Want to know how many wolves roam Michigan’s northern Lower Peninsula? So do Michigan Department of Natural Resources (MDNR) wildlife biologists. In fact, MDNR is looking for volunteers to help with the annual survey. If you see a gray wolf between Feb. 19 and March 15, MDNR would like you to report it. Spot what may be a wolf track during a hike? Take a picture and, if possible, measure the size of the print “with a ruler for scale and try and preserve the track,” WPNB-TV reports. This will help wildlife biologists determine how widespread wolves are within the northern portion of the state, particularly north of M-55.
“The probability of DNR personnel observing an actual wolf or its tracks in the northern Lower Peninsula is very low,” said MDNR wildlife biologist Jennifer Kleitch. “It’s helpful to have as many eyes as possible looking, so public reports are important for this survey.”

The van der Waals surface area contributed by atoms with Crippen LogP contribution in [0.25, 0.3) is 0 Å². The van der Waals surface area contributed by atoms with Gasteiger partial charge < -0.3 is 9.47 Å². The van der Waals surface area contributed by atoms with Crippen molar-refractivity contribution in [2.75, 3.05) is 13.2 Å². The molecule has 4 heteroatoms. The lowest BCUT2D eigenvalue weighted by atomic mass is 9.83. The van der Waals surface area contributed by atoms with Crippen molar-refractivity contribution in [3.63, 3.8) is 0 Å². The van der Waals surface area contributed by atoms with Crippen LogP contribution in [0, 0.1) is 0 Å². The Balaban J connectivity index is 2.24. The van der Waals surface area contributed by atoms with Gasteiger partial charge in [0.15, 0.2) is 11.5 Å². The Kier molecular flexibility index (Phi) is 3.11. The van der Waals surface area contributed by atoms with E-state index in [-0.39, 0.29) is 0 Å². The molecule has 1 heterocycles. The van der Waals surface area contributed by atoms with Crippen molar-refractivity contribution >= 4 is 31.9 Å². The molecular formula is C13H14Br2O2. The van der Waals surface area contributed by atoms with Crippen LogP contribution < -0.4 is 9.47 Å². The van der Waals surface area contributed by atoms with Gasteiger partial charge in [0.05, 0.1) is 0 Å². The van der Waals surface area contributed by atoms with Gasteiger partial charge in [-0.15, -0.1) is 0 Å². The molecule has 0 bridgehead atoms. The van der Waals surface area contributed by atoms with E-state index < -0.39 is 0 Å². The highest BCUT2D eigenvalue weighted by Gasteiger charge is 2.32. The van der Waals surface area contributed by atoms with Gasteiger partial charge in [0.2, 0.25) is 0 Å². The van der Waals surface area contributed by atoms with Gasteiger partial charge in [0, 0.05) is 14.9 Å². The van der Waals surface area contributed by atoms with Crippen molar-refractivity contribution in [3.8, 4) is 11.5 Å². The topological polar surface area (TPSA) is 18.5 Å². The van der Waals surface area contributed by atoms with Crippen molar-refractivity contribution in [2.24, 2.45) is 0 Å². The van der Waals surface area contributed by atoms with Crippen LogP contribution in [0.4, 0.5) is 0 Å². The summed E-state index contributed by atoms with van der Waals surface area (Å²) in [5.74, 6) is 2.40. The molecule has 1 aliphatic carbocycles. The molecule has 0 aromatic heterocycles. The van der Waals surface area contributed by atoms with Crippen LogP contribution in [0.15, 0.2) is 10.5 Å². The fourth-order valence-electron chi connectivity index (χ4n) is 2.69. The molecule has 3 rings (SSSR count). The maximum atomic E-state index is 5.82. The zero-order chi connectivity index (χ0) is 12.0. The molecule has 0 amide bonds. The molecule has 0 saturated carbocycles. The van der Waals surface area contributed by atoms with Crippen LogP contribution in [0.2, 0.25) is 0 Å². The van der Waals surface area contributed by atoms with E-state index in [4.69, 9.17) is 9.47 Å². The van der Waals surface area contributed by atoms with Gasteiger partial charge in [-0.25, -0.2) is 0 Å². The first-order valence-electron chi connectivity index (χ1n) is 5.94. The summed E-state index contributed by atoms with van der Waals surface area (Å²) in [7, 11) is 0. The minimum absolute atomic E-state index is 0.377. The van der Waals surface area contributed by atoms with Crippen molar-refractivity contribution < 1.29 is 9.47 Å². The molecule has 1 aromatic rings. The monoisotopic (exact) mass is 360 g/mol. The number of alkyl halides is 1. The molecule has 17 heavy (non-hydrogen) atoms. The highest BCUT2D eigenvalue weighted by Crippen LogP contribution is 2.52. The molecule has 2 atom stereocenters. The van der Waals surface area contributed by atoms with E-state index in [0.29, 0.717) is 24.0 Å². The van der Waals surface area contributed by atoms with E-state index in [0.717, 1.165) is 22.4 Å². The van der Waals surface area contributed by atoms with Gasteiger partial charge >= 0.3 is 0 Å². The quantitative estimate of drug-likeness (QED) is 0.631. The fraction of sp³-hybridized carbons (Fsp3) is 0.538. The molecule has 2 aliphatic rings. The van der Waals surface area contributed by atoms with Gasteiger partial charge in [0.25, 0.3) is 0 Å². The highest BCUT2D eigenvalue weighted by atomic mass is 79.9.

While the wolf population is dwindling on Isle Royale, an island located 55 miles away from Michigan’s Upper Peninsula in Lake Superior, wolves do roam the northern portion of the Lower Peninsula. The number of wolves has grown exponentially since the first 20 were documented in the early 1990s. Today, according to the Detroit Free Press, “the number has since increased to hundreds.”
“It’s important that observations are reported in a timely manner so we can work with fresh sign. Those who find what they believe are wolf tracks should preserve the physical sign and take a photo of the tracks with a ruler in the frame to indicate size,” said Kleitch. “We’d also be very interested in any recent pictures of a wolf in the Northern Lower Peninsula.”
If you want to report a track or sighting, contact the MDNR Field Office at 989-785-4251 ext. 5233 or file the report online here.